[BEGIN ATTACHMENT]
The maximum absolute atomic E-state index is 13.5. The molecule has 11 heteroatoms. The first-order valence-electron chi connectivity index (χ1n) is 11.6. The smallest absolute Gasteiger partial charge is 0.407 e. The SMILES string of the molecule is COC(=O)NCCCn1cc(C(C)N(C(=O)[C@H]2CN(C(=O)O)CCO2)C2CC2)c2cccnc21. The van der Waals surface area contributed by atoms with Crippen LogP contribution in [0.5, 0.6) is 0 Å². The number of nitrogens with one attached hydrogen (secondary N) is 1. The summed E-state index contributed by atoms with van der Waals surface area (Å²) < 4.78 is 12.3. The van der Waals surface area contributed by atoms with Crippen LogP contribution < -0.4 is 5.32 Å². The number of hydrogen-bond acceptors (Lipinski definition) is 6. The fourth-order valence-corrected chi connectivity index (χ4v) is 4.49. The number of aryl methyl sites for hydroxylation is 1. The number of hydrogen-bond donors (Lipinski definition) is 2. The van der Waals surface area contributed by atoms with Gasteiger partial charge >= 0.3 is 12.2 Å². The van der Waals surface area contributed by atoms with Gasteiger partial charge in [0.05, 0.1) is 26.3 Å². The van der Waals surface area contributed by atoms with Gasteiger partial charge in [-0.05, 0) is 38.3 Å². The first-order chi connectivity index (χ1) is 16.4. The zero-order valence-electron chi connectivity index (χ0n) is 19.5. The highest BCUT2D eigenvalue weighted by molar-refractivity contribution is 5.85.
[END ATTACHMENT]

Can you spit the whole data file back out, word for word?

The maximum absolute atomic E-state index is 13.5. The molecule has 11 heteroatoms. The first-order valence-electron chi connectivity index (χ1n) is 11.6. The smallest absolute Gasteiger partial charge is 0.407 e. The SMILES string of the molecule is COC(=O)NCCCn1cc(C(C)N(C(=O)[C@H]2CN(C(=O)O)CCO2)C2CC2)c2cccnc21. The van der Waals surface area contributed by atoms with Crippen LogP contribution in [0.5, 0.6) is 0 Å². The number of nitrogens with one attached hydrogen (secondary N) is 1. The summed E-state index contributed by atoms with van der Waals surface area (Å²) < 4.78 is 12.3. The van der Waals surface area contributed by atoms with Crippen LogP contribution < -0.4 is 5.32 Å². The number of hydrogen-bond acceptors (Lipinski definition) is 6. The fourth-order valence-corrected chi connectivity index (χ4v) is 4.49. The number of aryl methyl sites for hydroxylation is 1. The number of hydrogen-bond donors (Lipinski definition) is 2. The van der Waals surface area contributed by atoms with Gasteiger partial charge >= 0.3 is 12.2 Å². The van der Waals surface area contributed by atoms with Gasteiger partial charge in [0.05, 0.1) is 26.3 Å². The van der Waals surface area contributed by atoms with Gasteiger partial charge in [-0.05, 0) is 38.3 Å². The first-order chi connectivity index (χ1) is 16.4. The zero-order valence-electron chi connectivity index (χ0n) is 19.5. The highest BCUT2D eigenvalue weighted by molar-refractivity contribution is 5.85.